The authors said the findings show the benefit of early Paxlovid treatment among patients with mild to moderate COVID-19, regardless of vaccination status or age. “These findings are even more notable because in this population with high levels of vaccination, we still see additional benefits of this treatment,” senior author Sara Tartof, PhD, of Kaiser Permanente, said in a Kaiser news release.

Among patients who were tested within 5 days of symptom onset and received Paxlovid on the day of the test, estimated effectiveness increased to 89.6%

Tartof noted that Paxlovid is most effective when given soon after symptom onset. “However, there is still some benefit to treatment 6 or more days after symptom onset,” she said. “People should talk with their doctors about the best approach for them.”

Absolute benefits may be low

In a related commentary, Kyle Molina, PharmD, and Adit Ginde, MD, both of Scripps Health, said the low rate of hospitalization and death by 30 days among untreated patients may limit the absolute treatment benefits in a highly vaccinated population infected with Omicron, with the need to treat 100 to 200 patients to prevent one hospitalization or death.

“Studies of whether nirmatrelvir–ritonavir affects additional patient-centred outcomes, such as post-COVID-19 condition (also known as long COVID), are planned and could affect the cost-effectiveness of the intervention and whether continued widespread use is merited as the pandemic evolves,” they wrote. “Characterisation of patients who most benefit from treatment with nirmatrelvir–ritonavir and studies of when treatment is most effective are needed.”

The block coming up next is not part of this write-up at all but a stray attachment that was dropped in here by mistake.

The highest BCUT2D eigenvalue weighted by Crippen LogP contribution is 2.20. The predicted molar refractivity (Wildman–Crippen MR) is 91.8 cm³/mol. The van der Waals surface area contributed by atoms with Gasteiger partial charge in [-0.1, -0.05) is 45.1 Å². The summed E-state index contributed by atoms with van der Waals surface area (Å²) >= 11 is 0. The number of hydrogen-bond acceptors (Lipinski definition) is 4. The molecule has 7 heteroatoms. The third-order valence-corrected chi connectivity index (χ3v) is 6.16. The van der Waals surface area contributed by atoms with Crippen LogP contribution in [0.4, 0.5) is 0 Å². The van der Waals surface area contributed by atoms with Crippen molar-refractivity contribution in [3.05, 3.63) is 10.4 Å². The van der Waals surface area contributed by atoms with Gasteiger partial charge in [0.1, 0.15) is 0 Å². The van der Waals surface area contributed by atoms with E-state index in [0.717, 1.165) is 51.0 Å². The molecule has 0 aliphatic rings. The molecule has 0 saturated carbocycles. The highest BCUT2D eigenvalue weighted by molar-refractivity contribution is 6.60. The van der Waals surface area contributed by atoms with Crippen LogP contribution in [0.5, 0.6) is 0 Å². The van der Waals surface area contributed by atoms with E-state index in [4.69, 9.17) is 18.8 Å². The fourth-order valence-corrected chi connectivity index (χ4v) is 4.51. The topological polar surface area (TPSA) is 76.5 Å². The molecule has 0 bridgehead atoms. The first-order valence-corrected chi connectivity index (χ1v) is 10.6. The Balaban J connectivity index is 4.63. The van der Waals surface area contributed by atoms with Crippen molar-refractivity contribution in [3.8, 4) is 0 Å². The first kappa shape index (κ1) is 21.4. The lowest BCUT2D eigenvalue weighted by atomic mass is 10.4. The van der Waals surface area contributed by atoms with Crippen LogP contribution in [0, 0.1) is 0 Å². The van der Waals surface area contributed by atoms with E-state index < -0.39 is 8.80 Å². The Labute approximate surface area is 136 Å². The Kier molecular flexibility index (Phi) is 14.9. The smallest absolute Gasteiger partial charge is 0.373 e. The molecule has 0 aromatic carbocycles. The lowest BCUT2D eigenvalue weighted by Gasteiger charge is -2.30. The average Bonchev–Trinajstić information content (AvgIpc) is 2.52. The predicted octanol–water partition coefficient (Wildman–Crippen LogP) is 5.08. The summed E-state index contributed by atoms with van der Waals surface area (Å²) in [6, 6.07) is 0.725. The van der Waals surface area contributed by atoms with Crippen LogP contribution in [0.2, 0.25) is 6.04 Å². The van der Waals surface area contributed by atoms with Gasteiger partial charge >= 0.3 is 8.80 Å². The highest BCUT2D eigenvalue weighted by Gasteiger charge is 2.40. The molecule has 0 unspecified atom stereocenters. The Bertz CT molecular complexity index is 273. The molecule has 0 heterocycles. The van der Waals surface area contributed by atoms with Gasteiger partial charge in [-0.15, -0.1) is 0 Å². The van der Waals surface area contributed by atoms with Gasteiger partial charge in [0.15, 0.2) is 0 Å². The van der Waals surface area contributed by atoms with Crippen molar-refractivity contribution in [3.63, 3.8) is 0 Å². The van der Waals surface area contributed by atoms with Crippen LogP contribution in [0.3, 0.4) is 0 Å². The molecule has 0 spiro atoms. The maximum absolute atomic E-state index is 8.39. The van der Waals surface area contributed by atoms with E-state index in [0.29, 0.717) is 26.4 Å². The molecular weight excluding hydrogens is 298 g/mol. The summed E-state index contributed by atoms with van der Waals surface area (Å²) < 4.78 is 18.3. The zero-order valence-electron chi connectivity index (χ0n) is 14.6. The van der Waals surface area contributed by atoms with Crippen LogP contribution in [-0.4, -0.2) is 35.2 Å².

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National Academies report reveals dire pandemic effects on at-risk kids, families

The latest report from the National Academies of Sciences, Engineering, and Medicine highlights the outsized pandemic burdens shouldered by racial-minority and low-income communities, among them the finding that Black, Latino, and Native American children account for 65% of those who have lost a primary caregiver to COVID-19.